The Skriker is unlike anything I’ve seen before –or daresay will ever see again! Findley and company carried me mind, body and spirit into the terrifying, humorous, visually stunning and trance-like world of The Skriker. Caryl Churchill’s realm of dark faeries and other underworldy creatures and the innocents they prey upon emerge from Timothy Siciliano’s startling sets and wrap themselves around your psyche like a bewitching nightmare one is never quite prepared to wake from.
Eve Cohen’s costumes seem alive and sentient themselves, full of movement; wickedly abstract extensions of spirit and ego. Pat Graney’s choreography blends gut-level dance with viscerally disturbing movements reminiscent of creatures from a nightmare or Todd Browning’s FREAKS. Paul Hansen’s original score seduces us into this alluring and treacherous realm until we feel we may carry its sounds and rhythms with us long after the players have taken their final bows.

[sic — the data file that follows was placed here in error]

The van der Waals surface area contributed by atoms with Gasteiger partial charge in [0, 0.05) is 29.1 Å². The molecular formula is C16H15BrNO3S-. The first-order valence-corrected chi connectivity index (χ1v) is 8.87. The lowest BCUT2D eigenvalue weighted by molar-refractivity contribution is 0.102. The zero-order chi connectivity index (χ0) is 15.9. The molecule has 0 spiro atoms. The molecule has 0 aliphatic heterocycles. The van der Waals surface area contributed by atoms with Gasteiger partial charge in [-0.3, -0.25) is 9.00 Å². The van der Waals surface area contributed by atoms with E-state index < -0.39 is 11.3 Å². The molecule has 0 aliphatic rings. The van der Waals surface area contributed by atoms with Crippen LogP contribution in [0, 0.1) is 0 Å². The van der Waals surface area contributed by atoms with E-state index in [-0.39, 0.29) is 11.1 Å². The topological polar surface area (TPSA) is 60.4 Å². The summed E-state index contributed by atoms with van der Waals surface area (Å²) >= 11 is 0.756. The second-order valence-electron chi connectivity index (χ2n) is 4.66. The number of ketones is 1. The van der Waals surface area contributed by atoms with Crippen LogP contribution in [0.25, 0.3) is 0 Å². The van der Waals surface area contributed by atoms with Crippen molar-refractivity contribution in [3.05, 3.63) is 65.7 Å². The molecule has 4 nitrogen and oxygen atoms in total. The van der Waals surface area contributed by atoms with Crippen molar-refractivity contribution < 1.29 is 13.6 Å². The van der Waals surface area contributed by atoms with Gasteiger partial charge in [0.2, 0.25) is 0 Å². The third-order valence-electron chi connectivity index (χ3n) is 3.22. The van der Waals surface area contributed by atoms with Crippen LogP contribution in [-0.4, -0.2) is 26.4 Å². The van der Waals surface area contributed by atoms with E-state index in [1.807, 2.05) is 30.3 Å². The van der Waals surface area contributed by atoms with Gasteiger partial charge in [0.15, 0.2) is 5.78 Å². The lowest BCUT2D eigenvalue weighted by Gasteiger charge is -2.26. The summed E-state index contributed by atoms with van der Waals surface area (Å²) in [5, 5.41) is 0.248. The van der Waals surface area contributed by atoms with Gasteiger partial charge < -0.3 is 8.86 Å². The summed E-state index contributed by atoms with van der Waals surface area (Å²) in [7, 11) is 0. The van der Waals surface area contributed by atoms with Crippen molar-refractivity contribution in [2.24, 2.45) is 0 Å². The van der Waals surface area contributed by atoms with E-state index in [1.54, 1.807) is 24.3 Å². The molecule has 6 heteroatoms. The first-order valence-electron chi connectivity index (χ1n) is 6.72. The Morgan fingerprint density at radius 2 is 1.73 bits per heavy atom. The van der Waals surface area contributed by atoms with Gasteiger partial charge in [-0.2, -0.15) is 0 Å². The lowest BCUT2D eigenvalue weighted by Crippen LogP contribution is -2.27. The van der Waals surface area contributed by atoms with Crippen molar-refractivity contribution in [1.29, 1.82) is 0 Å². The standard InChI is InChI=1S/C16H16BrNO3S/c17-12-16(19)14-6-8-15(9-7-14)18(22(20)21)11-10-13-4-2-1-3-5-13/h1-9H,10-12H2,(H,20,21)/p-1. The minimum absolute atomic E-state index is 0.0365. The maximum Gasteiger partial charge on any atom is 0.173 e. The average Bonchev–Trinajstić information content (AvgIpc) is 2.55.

The cast of devoted dancers and actors feel as if, they too, are caught in a web that has ensnared us all, cast and audience alike, and we must travel this world together, bewitched and transfixed, until its final moments when we, like Amelia Reeber’s ever-dancing Passerby, are finally released back into the world of the living, to ponder our experience and carry it with us deep in our guts, quite possibly forever. And Mary Ewald’s breathtaking performance as the shape-shifting Skriker itself will burrow deep beneath your skin with Joycean wordplay and riddles, both sardonic and haunting.
All of this exists, of course, due to the vivid and instinctual imagination of director/producer Janice Findley, whose vision and interpretation of Churchill’s world is both singular and flawless. Findley has brought her cinematic sensibilities to the theater while never mistaking one for the other. The Skriker is pure theater: daring, emotional, striking, engaging, provocative, startling and sublime. Findley truly is the god-like force behind these many players. And we couldn’t possibly be in better hands.
Now through November 11th at the Erickson Theater in Seattle.